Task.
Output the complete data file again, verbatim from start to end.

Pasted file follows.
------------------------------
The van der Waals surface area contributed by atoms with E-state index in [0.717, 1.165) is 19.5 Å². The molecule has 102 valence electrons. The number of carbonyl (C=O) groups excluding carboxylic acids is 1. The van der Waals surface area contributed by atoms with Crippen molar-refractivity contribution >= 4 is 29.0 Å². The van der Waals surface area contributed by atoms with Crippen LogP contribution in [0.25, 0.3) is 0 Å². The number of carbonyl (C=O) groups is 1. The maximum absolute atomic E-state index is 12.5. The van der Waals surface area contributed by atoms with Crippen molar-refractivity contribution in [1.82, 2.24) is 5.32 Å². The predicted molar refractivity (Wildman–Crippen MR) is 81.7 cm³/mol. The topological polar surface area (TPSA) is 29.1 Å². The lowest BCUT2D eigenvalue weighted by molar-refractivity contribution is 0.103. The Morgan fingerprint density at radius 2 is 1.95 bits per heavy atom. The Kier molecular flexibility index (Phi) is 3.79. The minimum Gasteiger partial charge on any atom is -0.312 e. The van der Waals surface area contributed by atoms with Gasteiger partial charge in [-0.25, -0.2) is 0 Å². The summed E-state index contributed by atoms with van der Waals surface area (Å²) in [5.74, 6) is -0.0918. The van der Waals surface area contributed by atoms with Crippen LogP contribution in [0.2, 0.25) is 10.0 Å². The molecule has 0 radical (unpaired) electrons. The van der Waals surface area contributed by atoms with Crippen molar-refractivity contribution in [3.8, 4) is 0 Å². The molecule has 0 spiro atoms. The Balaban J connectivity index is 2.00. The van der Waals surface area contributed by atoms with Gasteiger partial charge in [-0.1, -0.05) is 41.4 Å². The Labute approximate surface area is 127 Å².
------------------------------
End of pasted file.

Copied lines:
The van der Waals surface area contributed by atoms with E-state index in [0.717, 1.165) is 19.5 Å². The molecule has 102 valence electrons. The number of carbonyl (C=O) groups excluding carboxylic acids is 1. The van der Waals surface area contributed by atoms with Crippen molar-refractivity contribution >= 4 is 29.0 Å². The van der Waals surface area contributed by atoms with Crippen LogP contribution in [0.25, 0.3) is 0 Å². The number of carbonyl (C=O) groups is 1. The maximum absolute atomic E-state index is 12.5. The van der Waals surface area contributed by atoms with Crippen molar-refractivity contribution in [1.82, 2.24) is 5.32 Å². The predicted molar refractivity (Wildman–Crippen MR) is 81.7 cm³/mol. The topological polar surface area (TPSA) is 29.1 Å². The lowest BCUT2D eigenvalue weighted by molar-refractivity contribution is 0.103. The Morgan fingerprint density at radius 2 is 1.95 bits per heavy atom. The Kier molecular flexibility index (Phi) is 3.79. The minimum Gasteiger partial charge on any atom is -0.312 e. The van der Waals surface area contributed by atoms with Gasteiger partial charge in [-0.25, -0.2) is 0 Å². The summed E-state index contributed by atoms with van der Waals surface area (Å²) in [5.74, 6) is -0.0918. The van der Waals surface area contributed by atoms with Crippen LogP contribution in [0.2, 0.25) is 10.0 Å². The molecule has 0 radical (unpaired) electrons. The van der Waals surface area contributed by atoms with Crippen molar-refractivity contribution in [3.8, 4) is 0 Å². The molecule has 0 spiro atoms. The Balaban J connectivity index is 2.00. The van der Waals surface area contributed by atoms with Gasteiger partial charge in [-0.1, -0.05) is 41.4 Å². The Labute approximate surface area is 127 Å².